“It was real easy for me to keep up,” said Edwards.
She missed three months of fourth grade and the first half of fifth grade, but was able to go back to school in January.
“I loved it,” Kendra said. “I was sad when we were on spring break because I wanted to go back. I was happy learning new things.”
Her favorite part was learning fractions, because it came easy for her, she said.
“In situations like this, how the good in people shines through,” Tracy said. “The whole community with Kendra was just amazing.
“Sundance Elementary, Project Keys, (the before-and-after-school program), Los Lunas Middle School and Sundance had fundraisers for us — we didn’t even know they were doing this, and the National Honor Society held a dance fundraiser. Los Lunas as a community is amazing.”
Kendra had two favorite nurses, Theresa and Minnie; two favorite techs, Natalie and Alyssa; and a hospital entertainer named LaVita with the Child Life program.
“They were all really nice,” said Edwards. “Child Life in-patient hosted dog shows, bingo night — that’s where I got my blues band harmonica, and it’s my favorite thing — they’d have movie night. They hosted a lot of things there. We got to carve pumpkins and they cooked the seeds so we got to eat them.”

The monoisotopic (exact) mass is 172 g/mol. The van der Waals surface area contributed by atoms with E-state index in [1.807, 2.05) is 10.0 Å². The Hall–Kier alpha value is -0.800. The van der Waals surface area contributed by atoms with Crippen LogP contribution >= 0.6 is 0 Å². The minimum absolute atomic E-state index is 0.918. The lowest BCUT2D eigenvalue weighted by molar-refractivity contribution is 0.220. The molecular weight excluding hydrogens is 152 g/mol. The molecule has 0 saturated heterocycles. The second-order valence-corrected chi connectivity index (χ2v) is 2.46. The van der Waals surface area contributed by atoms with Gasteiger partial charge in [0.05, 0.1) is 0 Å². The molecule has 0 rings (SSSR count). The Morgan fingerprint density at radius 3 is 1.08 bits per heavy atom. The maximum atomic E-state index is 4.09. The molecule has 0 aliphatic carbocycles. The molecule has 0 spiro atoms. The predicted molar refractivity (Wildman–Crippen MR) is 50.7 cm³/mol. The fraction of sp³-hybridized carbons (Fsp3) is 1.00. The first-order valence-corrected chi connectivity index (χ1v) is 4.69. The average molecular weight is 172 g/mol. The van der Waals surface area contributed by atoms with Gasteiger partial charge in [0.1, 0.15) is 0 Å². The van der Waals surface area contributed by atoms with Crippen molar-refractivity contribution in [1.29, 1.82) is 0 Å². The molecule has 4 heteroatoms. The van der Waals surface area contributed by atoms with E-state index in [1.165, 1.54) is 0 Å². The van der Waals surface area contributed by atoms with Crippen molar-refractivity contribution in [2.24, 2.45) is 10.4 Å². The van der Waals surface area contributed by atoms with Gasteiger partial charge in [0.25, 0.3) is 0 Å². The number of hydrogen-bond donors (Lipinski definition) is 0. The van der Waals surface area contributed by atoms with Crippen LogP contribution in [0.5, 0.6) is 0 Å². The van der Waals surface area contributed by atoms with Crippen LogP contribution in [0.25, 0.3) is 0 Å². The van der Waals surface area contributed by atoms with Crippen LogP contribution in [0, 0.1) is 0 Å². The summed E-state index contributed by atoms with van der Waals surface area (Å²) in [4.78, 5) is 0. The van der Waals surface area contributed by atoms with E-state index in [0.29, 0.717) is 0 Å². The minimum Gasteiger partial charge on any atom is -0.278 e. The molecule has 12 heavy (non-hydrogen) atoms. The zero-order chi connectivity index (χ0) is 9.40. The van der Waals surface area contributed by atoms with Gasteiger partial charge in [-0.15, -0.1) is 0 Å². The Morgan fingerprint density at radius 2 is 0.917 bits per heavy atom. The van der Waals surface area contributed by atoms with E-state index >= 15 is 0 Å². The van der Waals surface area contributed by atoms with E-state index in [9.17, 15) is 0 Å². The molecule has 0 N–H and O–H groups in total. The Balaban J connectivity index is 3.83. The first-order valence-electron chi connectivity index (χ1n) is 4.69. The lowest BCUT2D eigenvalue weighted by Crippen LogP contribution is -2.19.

At first, Edwards was pretty shy with everyone. She was losing her hair and she worried people would laugh,
“Even though they are the nurses and they’ve seen it before, I wasn’t thinking of that,” Edwards said. “When I got used to it, I went to Child Life a lot.”
One of her favorite memories was Halloween when the nurses and medical technicians dressed up as fairies.
“It was the funniest thing,” Kendra said. “Theresa was a work-out fairy, and then there was an ’80s fairy. They were all dressed up … fireball fairy, all these weird kinds of fairies, really exotic kinds that you wouldn’t even think would be a fairy, and oh, there was a trash can fairy.”
“You kind of become a little family because you’re there so much,” said her mother.
Kendra said her favorite was the saline wars she had with the nurses and doctors using syringes filled with saline solution.
Her primary doctor, Ibrahim Ahmed, is a pediatric oncology specialist, and her surgeon is Dr. Robert Quinn, a professor and residency program director at the University of New Mexico.
As she grows, Kendra will need more surgeries to add extensions to lengthen her leg, said Tracy.
Dr. Quinn is moving to a hospital in San Antonio, so the family plans to travel there when she will need a leg extension.
“Wherever Dr. Quinn is, we’ll get there,” said Tracy. “And that’s who’s going to take care of Kendra in regards to her leg.”
Kendra earned a lot of “Bravery Bucks” from the Children’s Cancer Fund during her chemotherapy.
“They had a big Christmas party where they rented out, Explora for the families and the kids,” Tracy said.
“Explora was really fun, because I think you learn better when you actually do it for yourself,” Kendra said.
“The Children’s Cancer Fund is such an awesome group,” said Tracy.